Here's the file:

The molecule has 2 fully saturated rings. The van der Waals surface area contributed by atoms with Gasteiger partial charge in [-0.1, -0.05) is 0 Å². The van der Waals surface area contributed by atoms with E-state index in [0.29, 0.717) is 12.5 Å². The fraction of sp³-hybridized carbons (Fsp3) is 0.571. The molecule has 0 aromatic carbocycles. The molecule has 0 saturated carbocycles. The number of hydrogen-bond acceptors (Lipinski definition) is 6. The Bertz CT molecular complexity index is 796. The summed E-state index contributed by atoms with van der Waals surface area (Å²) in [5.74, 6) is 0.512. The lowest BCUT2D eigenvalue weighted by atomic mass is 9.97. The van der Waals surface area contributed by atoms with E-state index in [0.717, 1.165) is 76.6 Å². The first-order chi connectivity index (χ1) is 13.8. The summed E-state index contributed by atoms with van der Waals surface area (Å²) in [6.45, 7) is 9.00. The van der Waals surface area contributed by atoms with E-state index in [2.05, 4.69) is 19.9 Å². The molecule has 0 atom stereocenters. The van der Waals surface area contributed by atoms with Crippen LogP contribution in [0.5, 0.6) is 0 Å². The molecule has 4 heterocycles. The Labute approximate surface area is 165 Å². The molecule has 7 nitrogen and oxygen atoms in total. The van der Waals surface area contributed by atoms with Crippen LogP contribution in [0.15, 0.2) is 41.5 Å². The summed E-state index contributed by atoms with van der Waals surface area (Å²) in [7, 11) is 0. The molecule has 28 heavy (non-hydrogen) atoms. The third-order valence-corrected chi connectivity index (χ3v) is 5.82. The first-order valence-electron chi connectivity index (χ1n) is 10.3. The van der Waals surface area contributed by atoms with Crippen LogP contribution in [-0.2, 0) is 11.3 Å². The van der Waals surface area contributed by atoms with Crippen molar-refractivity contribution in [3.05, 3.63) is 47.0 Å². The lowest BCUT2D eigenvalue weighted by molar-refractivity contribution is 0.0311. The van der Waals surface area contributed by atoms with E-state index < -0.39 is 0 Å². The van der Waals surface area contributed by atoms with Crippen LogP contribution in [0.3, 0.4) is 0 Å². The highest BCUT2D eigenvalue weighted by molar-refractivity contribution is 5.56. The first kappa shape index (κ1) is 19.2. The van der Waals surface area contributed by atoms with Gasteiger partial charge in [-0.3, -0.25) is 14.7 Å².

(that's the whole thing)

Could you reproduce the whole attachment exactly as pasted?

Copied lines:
The molecule has 2 fully saturated rings. The van der Waals surface area contributed by atoms with Gasteiger partial charge in [-0.1, -0.05) is 0 Å². The van der Waals surface area contributed by atoms with E-state index in [0.29, 0.717) is 12.5 Å². The fraction of sp³-hybridized carbons (Fsp3) is 0.571. The molecule has 0 aromatic carbocycles. The molecule has 0 saturated carbocycles. The number of hydrogen-bond acceptors (Lipinski definition) is 6. The Bertz CT molecular complexity index is 796. The summed E-state index contributed by atoms with van der Waals surface area (Å²) in [5.74, 6) is 0.512. The lowest BCUT2D eigenvalue weighted by atomic mass is 9.97. The van der Waals surface area contributed by atoms with E-state index in [0.717, 1.165) is 76.6 Å². The first-order chi connectivity index (χ1) is 13.8. The summed E-state index contributed by atoms with van der Waals surface area (Å²) in [6.45, 7) is 9.00. The van der Waals surface area contributed by atoms with E-state index in [2.05, 4.69) is 19.9 Å². The molecule has 0 atom stereocenters. The van der Waals surface area contributed by atoms with Crippen LogP contribution in [0.5, 0.6) is 0 Å². The molecule has 4 heterocycles. The Labute approximate surface area is 165 Å². The molecule has 7 nitrogen and oxygen atoms in total. The van der Waals surface area contributed by atoms with Crippen LogP contribution in [0.15, 0.2) is 41.5 Å². The summed E-state index contributed by atoms with van der Waals surface area (Å²) in [7, 11) is 0. The molecule has 28 heavy (non-hydrogen) atoms. The third-order valence-corrected chi connectivity index (χ3v) is 5.82. The first-order valence-electron chi connectivity index (χ1n) is 10.3. The van der Waals surface area contributed by atoms with Crippen LogP contribution in [-0.2, 0) is 11.3 Å². The van der Waals surface area contributed by atoms with Crippen molar-refractivity contribution in [3.05, 3.63) is 47.0 Å². The lowest BCUT2D eigenvalue weighted by molar-refractivity contribution is 0.0311. The van der Waals surface area contributed by atoms with E-state index < -0.39 is 0 Å². The van der Waals surface area contributed by atoms with Crippen LogP contribution in [0.3, 0.4) is 0 Å². The highest BCUT2D eigenvalue weighted by molar-refractivity contribution is 5.56. The first kappa shape index (κ1) is 19.2. The van der Waals surface area contributed by atoms with Gasteiger partial charge in [-0.3, -0.25) is 14.7 Å².